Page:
Its trunk was straight, and its limbs reached so far toward the heavens that its proud canopy, 120 feet wide, could be seen from miles away.
"He was such a beautiful tree. That's why I wouldn't cut it," says Knight, resting at home in his favorite chair, family photos on the wall and two clocks ticking away the time.
He instructed a crew to selectively prune away the damaged limbs. Over time, as the other elms succumbed, this tree somehow survived. And Knight's devotion grew.
Knight checked on it weekly, sometimes daily. His wife, Fran, didn't mind sharing his affection.
"My wife says, 'If that tree's name was Suzy, I'd be real jealous.' But she loved Herbie as much as I did," says Knight.
Donna Felker, who grew up in the house that shares Herbie's shade, is credited with naming him. One girlhood summer, wood cutters preparing to trim away more diseased limbs encountered Ms. Felker and her friends.
"'What are you going to do to Herbie? You can't cut Herbie,'" she recalled her friends' protesting.
She remembers that the tree was a giant, even back then — so big that her parents feared that it might take out their house if it fell. But it would have cost too much to cut him down, so Herbie prevailed.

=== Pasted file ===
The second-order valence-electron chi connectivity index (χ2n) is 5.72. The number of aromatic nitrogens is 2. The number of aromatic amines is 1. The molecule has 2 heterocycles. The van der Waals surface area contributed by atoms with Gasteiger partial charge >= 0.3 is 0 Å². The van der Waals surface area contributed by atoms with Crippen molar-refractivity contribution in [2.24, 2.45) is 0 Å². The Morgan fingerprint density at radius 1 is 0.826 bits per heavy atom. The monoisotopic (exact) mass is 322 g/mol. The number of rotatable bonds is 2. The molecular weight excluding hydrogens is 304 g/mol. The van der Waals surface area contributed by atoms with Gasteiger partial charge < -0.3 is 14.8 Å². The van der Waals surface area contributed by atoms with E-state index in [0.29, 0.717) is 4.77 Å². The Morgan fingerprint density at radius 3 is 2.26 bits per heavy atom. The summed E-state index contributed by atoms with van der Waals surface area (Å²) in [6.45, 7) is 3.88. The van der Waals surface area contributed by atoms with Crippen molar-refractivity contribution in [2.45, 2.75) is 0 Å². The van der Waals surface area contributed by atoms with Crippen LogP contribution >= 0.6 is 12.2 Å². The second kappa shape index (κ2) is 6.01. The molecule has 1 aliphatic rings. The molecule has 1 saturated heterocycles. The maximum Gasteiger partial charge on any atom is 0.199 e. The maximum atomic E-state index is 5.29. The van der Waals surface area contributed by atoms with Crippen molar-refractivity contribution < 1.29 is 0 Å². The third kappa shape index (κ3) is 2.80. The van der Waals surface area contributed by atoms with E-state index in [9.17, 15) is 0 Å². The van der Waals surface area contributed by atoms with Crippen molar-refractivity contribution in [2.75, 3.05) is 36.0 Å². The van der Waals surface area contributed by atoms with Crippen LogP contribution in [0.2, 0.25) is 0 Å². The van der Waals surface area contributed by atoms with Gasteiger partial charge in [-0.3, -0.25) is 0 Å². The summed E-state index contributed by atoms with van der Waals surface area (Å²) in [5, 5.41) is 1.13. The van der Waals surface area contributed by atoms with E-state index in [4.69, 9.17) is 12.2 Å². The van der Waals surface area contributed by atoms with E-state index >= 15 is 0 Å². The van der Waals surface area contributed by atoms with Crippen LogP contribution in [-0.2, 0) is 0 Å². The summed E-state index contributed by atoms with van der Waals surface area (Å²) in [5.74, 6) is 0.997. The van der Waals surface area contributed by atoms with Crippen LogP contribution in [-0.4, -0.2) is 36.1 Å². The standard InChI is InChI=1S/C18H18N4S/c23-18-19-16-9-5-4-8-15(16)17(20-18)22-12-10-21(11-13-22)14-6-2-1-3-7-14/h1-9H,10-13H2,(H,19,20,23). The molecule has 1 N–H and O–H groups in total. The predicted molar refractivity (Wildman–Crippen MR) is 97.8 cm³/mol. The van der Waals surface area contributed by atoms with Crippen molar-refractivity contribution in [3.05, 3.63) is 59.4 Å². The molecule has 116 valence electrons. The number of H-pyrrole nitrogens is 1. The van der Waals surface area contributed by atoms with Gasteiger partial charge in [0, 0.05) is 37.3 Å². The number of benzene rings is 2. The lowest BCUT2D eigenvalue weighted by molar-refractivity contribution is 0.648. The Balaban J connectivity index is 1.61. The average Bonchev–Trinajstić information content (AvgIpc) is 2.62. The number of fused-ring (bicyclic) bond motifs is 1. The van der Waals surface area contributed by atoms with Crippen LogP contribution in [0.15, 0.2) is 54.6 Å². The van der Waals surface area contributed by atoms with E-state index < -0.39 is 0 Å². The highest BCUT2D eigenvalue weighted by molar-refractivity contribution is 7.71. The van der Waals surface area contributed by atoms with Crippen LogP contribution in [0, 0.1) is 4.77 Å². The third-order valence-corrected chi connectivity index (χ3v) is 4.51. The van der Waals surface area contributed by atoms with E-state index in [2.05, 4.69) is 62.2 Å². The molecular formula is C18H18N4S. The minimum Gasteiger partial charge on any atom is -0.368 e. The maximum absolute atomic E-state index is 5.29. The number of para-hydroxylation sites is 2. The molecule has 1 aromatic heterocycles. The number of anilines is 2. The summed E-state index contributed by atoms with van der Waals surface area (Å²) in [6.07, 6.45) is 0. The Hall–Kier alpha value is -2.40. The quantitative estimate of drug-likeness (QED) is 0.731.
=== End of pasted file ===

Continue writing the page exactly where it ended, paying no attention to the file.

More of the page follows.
Over time, Herbie became a celebrity, nearly as famous for his ability to survive Dutch elm disease as for his massive height and canopy. Local schoolchildren learned about Herbie. Tree lovers from the world over came to see him or have their picture taken with him, Felker says.
Knight remembers the time police checked out a gathering of young women around Herbie. They were trying to see how many people it would take to give his more than 20-foot circumference a hug.
"We used to say it took a family of five to hug Herbie. If you held hands around that trunk, and I've done it, that's what it took," says John Hansel, founder of the Elm Research Institute in Keene, N.H.
A tree the size of Herbie doesn't come down with a single cut and a shout of "Timber!"
Since Herbie's trunk alone weighs about 10 tons, a crane will assist as he's carefully dissected, one massive limb at a time, says Ted Armstrong, arborist with Whitney Tree Service, which is handling the job. After he's cut down, Herbie's true age will be revealed once the rings are counted at his base.
Herbie won't be hauled to the woodpile.
Instead, his remains will be kiln-dried in a mill. He'll eventually be transformed into salad bowls, Christmas ornaments, and furniture. The total cost of his removal will be about $20,000.
A committee overseen by the new tree warden, Deb Hopkins, has been deciding how to divvy up Herbie's remains. Some of the wood will go to local artisans.
Some will be auctioned, with part of the proceeds going to the town tree trust. Eventually, Hopkins hopes to build the tree fund to $200,000, with some being used to plant disease-resistant elms.
Knight has made his peace with his old friend's fate.
"I don't want anybody to grieve when I go," he says. "Just be glad I could do what I did while I was here."